Released by acclaimed production company Studio Ghibli — of which Takahata was a co-founder — "Grave of the Fireflies" is notable both for its darker tone that's unlike the company's other famed releases like "My Neighbor Totoro" and "Spirited Away." It's also the only animated entry on our lineup but don't let that fool you; as Roger Ebert wrote, it "is an emotional experience so powerful that it forces a rethinking of animation."

"Grave of the Fireflies" captures the human cost of war better than most and deserves to be considered among any collection of amazing films set during WWII. While viewers won't find the same type of tense combat sprinkled throughout "All Quiet on the Western Front," they will find a similarly unforgiving look at the brutality of warfare.


By the spring of 1945, the war in Europe had nearly come to a close. Seeing the writing on the wall, many in the German military simply opted to surrender, while others instead chose to fight till the bitter end. "Fury" begins in Germany during the final days of the European theater, as Allied forces come face to face with a battle-hardened and increasingly desperate enemy. 

Among the countless Allied tanks on the front line is Fury, an American Sherman with a crew of four, who have fought together through thick and thin. With the arrival of a rookie tanker to the crew, however, their effectiveness in combat and their chances of survival are both jeopardized.

Though some critics point out that this one trades a bit of realism in exchange for action, "Fury" makes up for it with its gritty tone. The sheer brutality and bleak nature throughout evoke the same feelings of dread that looms in "All Quiet on the Western Front," and leaves audiences wondering whether any of the Fury's crew will live to see the war's end.

Stalingrad (1993)

After a year of victories on the Eastern Front, the combined forces of the German military succeeded in pushing the Red Army back to the key city of Stalingrad. It was there that they would suffer one of the costliest defeats of the war (via History), resulting in what is now remembered by historians as one of the deadliest battles in human history

Released in 1993, Joseph Vilsmaier's "Stalingrad" follows a group of German soldiers ordered into the thick of the crucial battle, where they come face to face with some of the most intense fighting of the war. The straightforward struggle for victory soon devolves into a desperate fight for survival, as the occupying German Army's supplies dwindle. Freezing, starving, and facing encirclement, they realize that desertion may be the only way to avoid death on the battlefield, but even abandoning their posts is easier said than done.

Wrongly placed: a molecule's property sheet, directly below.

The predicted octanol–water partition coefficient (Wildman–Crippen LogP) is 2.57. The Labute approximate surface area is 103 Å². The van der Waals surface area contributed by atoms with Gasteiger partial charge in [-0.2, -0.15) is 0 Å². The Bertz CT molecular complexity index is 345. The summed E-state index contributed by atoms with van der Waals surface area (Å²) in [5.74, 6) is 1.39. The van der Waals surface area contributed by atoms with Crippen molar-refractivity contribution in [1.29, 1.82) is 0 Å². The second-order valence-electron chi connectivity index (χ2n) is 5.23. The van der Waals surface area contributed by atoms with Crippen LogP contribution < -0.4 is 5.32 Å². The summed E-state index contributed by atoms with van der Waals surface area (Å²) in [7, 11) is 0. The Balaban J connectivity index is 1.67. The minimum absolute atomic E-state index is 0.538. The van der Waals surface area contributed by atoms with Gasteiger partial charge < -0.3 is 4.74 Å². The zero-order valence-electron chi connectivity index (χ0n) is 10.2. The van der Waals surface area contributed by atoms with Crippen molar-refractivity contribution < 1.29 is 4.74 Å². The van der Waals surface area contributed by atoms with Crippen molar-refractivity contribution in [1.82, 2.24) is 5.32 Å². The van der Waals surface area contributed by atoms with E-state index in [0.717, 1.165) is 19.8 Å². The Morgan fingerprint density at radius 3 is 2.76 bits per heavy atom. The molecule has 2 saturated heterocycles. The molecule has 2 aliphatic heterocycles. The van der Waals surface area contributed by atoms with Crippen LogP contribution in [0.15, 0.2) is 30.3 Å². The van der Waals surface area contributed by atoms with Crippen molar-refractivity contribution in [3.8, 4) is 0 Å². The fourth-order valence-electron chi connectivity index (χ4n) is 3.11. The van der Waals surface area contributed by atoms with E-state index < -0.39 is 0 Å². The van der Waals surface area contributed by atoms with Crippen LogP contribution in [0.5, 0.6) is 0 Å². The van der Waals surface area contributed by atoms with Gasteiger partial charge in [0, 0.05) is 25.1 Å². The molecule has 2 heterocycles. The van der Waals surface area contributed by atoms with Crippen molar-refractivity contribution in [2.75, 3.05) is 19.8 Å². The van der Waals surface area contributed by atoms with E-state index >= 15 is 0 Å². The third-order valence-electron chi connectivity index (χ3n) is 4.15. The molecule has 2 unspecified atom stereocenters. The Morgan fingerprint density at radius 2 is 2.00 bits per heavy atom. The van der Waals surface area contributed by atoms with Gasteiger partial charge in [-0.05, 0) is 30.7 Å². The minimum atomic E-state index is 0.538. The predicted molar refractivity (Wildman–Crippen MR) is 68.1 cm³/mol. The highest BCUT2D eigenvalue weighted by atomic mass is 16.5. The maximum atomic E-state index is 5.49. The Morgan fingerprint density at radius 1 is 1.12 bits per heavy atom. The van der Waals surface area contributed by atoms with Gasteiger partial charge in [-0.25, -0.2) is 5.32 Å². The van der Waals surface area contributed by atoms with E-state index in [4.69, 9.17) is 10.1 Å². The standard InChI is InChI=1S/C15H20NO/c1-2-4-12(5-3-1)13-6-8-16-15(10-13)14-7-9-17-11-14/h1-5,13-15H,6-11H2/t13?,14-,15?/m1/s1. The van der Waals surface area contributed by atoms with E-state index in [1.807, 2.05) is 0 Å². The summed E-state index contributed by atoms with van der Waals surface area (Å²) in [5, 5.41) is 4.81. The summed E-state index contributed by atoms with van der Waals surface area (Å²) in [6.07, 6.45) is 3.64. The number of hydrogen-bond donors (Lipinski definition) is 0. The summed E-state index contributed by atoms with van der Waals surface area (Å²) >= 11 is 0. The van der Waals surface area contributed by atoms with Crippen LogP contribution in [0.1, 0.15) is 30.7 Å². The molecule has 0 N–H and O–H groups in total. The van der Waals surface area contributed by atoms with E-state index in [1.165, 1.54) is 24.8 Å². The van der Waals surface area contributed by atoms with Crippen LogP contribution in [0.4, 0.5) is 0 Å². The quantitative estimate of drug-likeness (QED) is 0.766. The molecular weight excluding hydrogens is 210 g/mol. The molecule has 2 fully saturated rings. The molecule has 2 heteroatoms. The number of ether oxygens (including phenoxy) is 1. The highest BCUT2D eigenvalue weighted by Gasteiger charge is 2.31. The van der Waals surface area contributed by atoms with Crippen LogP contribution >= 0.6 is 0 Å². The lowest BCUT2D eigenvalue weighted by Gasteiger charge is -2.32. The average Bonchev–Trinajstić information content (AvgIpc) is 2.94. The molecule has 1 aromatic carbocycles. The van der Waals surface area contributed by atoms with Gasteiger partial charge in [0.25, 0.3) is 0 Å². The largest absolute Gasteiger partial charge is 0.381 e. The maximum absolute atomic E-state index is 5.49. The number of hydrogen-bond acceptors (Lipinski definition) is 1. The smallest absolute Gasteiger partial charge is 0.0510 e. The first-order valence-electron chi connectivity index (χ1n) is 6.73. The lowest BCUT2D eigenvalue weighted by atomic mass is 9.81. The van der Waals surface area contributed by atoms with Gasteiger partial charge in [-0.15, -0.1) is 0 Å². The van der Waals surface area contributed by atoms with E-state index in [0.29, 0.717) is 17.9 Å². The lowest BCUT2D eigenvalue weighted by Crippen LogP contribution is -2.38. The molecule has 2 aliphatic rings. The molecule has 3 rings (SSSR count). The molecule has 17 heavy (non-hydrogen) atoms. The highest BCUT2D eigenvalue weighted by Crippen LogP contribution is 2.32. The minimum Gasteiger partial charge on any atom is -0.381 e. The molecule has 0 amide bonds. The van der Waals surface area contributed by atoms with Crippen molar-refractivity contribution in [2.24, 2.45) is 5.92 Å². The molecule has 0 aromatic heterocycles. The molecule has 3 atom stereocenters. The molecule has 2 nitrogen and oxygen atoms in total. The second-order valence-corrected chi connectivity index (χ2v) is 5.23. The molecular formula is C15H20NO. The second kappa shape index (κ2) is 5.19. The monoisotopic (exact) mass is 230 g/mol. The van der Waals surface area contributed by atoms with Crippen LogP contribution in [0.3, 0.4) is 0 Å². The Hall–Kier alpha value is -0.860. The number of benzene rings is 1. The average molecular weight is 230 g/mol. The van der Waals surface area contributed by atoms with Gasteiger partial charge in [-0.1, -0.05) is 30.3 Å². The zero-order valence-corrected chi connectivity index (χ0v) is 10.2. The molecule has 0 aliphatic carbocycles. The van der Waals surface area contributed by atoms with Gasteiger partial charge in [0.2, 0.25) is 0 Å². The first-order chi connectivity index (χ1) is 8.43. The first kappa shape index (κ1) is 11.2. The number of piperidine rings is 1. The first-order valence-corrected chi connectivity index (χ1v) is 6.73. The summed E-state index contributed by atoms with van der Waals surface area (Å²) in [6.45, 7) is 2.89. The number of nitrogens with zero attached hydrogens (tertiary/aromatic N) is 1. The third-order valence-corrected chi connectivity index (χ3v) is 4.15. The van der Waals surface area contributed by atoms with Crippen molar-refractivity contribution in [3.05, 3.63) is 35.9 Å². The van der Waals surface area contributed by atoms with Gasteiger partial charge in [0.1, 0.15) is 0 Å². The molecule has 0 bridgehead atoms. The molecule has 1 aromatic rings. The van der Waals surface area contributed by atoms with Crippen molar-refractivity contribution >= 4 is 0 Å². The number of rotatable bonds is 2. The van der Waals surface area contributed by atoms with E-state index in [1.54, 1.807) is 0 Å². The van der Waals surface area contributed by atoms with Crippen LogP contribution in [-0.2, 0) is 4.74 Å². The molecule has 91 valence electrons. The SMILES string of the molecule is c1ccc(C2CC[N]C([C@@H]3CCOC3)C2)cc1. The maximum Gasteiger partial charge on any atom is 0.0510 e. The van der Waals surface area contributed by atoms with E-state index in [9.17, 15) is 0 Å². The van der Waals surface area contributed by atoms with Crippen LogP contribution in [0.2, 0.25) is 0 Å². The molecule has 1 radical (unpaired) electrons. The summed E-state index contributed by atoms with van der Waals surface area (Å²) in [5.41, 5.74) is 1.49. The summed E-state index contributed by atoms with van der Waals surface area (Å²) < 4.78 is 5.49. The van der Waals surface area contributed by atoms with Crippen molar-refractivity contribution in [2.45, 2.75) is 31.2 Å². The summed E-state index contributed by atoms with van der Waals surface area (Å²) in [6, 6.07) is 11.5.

Much like "All Quiet on the Western Front," "Stalingrad" is unique for showcasing the German perspective of a similarly hopeless situation, and is sure to remind audiences of some of the more dire moments Paul and his fellow soldiers endured.

All Quiet on the Western Front (1930)

Perhaps no film is more like 2022's "All Quiet on the Western Front" than the original film adaptation that predates it by nearly a century. Released in 1930, little more than a decade after the conflict it portrays had come to a close, Lewis Milestone's film follows Paul's journey through the horrifying realities of trench warfare during the latter years of the fighting. Thanks to its strong message against the practice of war, the film, like the novel it's based on, was banned in Germany during the Nazi Party's rise to power (via The Hollywood Reporter).

While there are predictably many similarities between the 1930 film and the 2022 retelling, it seems there are just as many differences between the two. For example, the 1930 version includes a sequences from the novel in which Paul is granted leave from the front to return to his family, only to find that he can no longer relate to them. Plus, many characters' fates are different here from the 2022 film.

Despite the changes, however, both adaptations of Remarque's original novel retain their potent anti-war message, and both continue to resonate with the audiences of yesterday and today.